For those needing further enticement, here is a quick glance at some of the many interesting observations contained in this collection: women are increasingly influential in public domains through their role in the arts and as organizers of funerals (Barber, p. 162); Warlpiri 'sorry business' has replaced fertility rites as the largest ritual form today, while also being the artistically least developed and offering participants no advance in status or knowledge (Musharbash, p. 34); movement and travel might be a form of coping with grief (Glaskin, p. 92) or, alternatively, the bereaved wife and her children must remain 'sitting still in one place', being 'reduced to a position of passive dependency' in the early stages of mourning, if they are to become autonomous again later on (Redmond, pp. 81-2); power over the vitality of language is a marker of being alive and contrasted with the 'whispered vocalizations' of the breathless mourner who emulates the deceased's body (Redmond, p. 77); Wiradjuri mourners call out the name of the deceased whereas desert people avoid it; and the exchange of blankets in funeral and reburial ceremonies derives from their historical value as desired components of rations in one case (the Martu described by Tonkinson, p. 46), and from their similarity to traditional paper-bark mortuary wrappings 'attributed with a maternal capacity to envelop, restore or replace the lost body' in another (the Ngarinyin described by Redmond, p. 82).

Finally, there are a few things that I have found less satisfactory. First the omissions: barely any figures are provided to help the uninformed reader gain a better perspective on the scale and nature of mortality in Indigenous Australia, not even in the otherwise excellent epilogue by Frances and Howard Morphy on 'demography as destiny'. Then, perhaps because most contributors are concerned to demonstrate the positive effects of death and the genuineness of feelings of bereavement (without, however, drawing either on Radcliffe-Brown's classic discussion of the subject or Nancy Munn's), no author mentions the old practice of abandoning the dying. And there are other shortcomings. The chapters present a variety of theoretical orientations, immediate concerns, and styles of writing. This makes for interesting reading, but impedes the systematic comparison of what may be the most significant social institution to have recently evolved in Indigenous Australia. For instance, it would be worthwhile to compare within the desert region (represented in rive chapters) the forms of mortuary practices and the constellation of relatives involved in these, especially given the recent origin of the section systems. Such might prove more productive than highlighting parallels with traditions in various PNG societies, which the series editors have done without explaining why. I have also found less convincing the attempt by some contributors to portray their own sense of distress as friends and collaborators with Aboriginal families; none has 'bought into' the 'politics of suffering', but it is not so clear what certain personal statements are supposed to achieve analytically. Perhaps the involvement of the ethnographer in the experience of death in their research communities points to another difficulty--the question of the cross-cultural validity of commonly employed juxtapositions, such as public-private, personal-social, family-state, ontological-spiritual, genuine-ritualized. All of these call for further investigation, as does the bigger question of the nature and transformation of Indigenous subjectivities that dealing with death bas brought forth in this overall fine book.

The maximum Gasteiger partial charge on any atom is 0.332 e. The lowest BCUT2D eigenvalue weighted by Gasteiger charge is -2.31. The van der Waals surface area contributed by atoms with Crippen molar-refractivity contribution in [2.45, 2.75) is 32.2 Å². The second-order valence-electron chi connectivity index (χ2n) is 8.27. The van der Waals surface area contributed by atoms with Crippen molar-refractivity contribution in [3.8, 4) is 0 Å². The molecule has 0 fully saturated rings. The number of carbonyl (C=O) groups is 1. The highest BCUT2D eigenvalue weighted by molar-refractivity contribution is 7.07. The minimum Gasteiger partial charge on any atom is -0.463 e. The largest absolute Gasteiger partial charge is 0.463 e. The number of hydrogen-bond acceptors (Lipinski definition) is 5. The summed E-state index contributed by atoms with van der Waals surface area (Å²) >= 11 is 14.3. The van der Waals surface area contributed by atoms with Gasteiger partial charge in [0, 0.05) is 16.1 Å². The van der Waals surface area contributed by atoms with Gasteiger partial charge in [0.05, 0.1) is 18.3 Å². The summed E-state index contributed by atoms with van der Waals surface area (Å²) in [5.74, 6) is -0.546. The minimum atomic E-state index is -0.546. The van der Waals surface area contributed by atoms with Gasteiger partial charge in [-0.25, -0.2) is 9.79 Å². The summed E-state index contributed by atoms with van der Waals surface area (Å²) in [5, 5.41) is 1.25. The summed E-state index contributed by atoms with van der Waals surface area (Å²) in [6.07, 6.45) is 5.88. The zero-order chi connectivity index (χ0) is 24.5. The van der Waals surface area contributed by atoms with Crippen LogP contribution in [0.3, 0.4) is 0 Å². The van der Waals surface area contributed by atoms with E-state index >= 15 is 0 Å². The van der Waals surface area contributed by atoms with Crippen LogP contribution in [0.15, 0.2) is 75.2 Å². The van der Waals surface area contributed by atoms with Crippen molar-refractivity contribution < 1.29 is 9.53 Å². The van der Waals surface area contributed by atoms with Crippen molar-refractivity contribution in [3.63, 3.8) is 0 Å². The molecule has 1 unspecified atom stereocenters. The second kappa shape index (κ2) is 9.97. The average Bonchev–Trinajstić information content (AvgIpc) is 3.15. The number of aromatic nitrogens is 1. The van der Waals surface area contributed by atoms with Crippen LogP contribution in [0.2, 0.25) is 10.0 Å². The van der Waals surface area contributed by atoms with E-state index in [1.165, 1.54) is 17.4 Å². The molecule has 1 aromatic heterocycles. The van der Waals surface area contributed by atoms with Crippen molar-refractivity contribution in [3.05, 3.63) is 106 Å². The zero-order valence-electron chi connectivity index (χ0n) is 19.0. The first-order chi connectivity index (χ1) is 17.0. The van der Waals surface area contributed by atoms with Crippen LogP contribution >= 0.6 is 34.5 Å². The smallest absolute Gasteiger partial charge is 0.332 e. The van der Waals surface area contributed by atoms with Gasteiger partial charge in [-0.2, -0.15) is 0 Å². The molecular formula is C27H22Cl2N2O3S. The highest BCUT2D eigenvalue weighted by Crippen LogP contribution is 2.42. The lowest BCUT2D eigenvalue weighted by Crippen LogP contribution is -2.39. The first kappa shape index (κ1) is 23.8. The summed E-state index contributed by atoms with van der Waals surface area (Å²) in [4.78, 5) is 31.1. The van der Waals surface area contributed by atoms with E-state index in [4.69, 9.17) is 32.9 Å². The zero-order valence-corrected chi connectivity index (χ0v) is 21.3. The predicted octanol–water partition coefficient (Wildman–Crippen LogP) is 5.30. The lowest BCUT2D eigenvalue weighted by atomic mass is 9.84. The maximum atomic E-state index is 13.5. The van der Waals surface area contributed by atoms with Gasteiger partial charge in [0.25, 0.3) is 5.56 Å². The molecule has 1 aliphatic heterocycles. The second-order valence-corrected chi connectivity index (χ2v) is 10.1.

Ute Eickelkamp

Independent scholar
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Author:Eickelkamp, Ute
Article Type:Book review
Date:Mar 1, 2010